Understanding Success Criterion 2.4.8: Location

Understanding Success Criterion 2.4.8 Location

The purpose of this success criteria is to provide users a way to align themselves within a set of web pages, a website, or a web application and find related information.

Official Requirements

Success Criterion 2.4.8 Location (Level AAA): Information about the user’s location within a set of Web pages is available.

Why is it required?

Some users with a short attention span may get confused when following a long series of navigational instructions to a web page. This becomes a hurdle for them in understanding the structure of your website. They may get lost, especially during interactions like checkouts that take place over multiple pages.

It is beneficial to users when a direct link to a page deep within a set of web pages is provided and needs only to navigate through the website to understand the content on that page or to find more related information.

How do we fix it?

1. Provide a Breadcrumb trail

Leaving a Breadcrumb trail helps the user in visualizing how content has been organized and how to navigate back to previous web pages, and may also identify the current location with a series of web pages. A Breadcrumb trail works in two ways, either it shows the precise locations in the path the user took to reach the particular web page, Or it shows the location of the current web page with the organization of the site.

Breadcrumb trials are executed using links to the web pages that have been accessed during the process of navigation to the current web page. They are placed at the same location within each web page in the set. It would be helpful to users to separate the items in the Breadcrumb trialing with a clearly visible separator. Examples of such separators are “>”, “|”, “/” and “::”.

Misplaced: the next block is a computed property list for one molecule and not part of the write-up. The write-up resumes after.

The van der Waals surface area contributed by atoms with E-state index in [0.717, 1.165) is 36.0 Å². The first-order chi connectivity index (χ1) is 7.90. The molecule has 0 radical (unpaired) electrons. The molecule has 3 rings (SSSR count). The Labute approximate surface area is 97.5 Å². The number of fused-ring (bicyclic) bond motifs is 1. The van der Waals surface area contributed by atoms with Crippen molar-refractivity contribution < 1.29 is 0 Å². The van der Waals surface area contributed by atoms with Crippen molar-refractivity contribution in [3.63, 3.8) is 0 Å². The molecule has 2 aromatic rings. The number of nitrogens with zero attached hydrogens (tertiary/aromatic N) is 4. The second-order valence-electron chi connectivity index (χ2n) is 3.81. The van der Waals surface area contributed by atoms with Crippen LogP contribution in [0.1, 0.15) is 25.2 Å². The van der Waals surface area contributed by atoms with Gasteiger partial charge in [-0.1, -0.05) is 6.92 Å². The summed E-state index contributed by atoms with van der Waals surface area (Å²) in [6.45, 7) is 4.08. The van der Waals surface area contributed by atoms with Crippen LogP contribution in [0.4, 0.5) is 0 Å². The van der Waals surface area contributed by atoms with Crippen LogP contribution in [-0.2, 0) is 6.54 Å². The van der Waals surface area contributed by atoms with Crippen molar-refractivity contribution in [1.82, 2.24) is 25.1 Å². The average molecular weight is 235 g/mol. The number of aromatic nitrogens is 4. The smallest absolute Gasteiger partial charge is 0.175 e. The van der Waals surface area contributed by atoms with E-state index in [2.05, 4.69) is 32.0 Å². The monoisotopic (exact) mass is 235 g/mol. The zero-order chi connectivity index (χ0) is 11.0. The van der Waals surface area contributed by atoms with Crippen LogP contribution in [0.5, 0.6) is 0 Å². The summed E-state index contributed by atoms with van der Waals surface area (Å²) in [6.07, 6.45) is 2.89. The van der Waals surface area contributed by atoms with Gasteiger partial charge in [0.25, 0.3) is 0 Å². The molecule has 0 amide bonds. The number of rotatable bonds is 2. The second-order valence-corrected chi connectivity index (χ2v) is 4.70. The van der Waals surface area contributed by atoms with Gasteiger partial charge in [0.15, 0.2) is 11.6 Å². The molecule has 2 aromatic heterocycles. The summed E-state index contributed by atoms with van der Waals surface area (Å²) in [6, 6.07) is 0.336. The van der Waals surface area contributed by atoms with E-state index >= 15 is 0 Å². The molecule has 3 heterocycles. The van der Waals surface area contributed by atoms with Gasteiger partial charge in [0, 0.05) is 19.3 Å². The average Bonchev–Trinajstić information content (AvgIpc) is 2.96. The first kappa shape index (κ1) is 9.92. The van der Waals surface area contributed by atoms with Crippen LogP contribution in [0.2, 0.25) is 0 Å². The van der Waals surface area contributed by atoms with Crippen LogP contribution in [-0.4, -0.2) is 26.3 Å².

2. Providing a Site Map

A Site Map describes the contents and arrangement of a website and also provides links to different sections of the site.

It is pivotal that the sitemaps are updated whenever the site is updated. To make it available within the website’s boundaries, at a minimum every page that is listed in the sitemap contains a link to the site map.

For instance, a web page is not a valid site map when one of the following holds true:

a. It does not link to all the sections of a site
b. It presents an organization that is not the same as the site’s organization
c. Or, it contains invalid links.

Always add a link to the site map where it is prominently visible like the page’s header.

3. Indicate current location within navigation bars

Provide information about the current location through the navigational user interface component to help orient the users. Mostly, this technique is useful when the web pages are in a step by step format in a task that must be processed in order. Providing this indication helps users in better understanding their place in the respective sequence. The location can also be indicated by including an icon or text, Or by changing the state of the item.

4. Identifying a web page’s relationship to a larger cluster of web pages by using the link element and navigation tools.

In some cases this can be carried out programmatically. For instance, by using the rel attribute of the link element in HTML. In other cases the information is provided by including the relevant information in the title of the web page.

Picture of Aditya Bikkani

Aditya Bikkani

Aditya is the COO of AELData, a growing technology company in the Digital Publishing and Education sectors. He is also an entrepreneur and founder of an accessibility tool called LERA. A W3C COGA (Cognitive and Learning Disabilities Accessibility) Community Member Aditya contributes to researching methodologies to improve web accessibility and usability for people with cognitive and learning disabilities.

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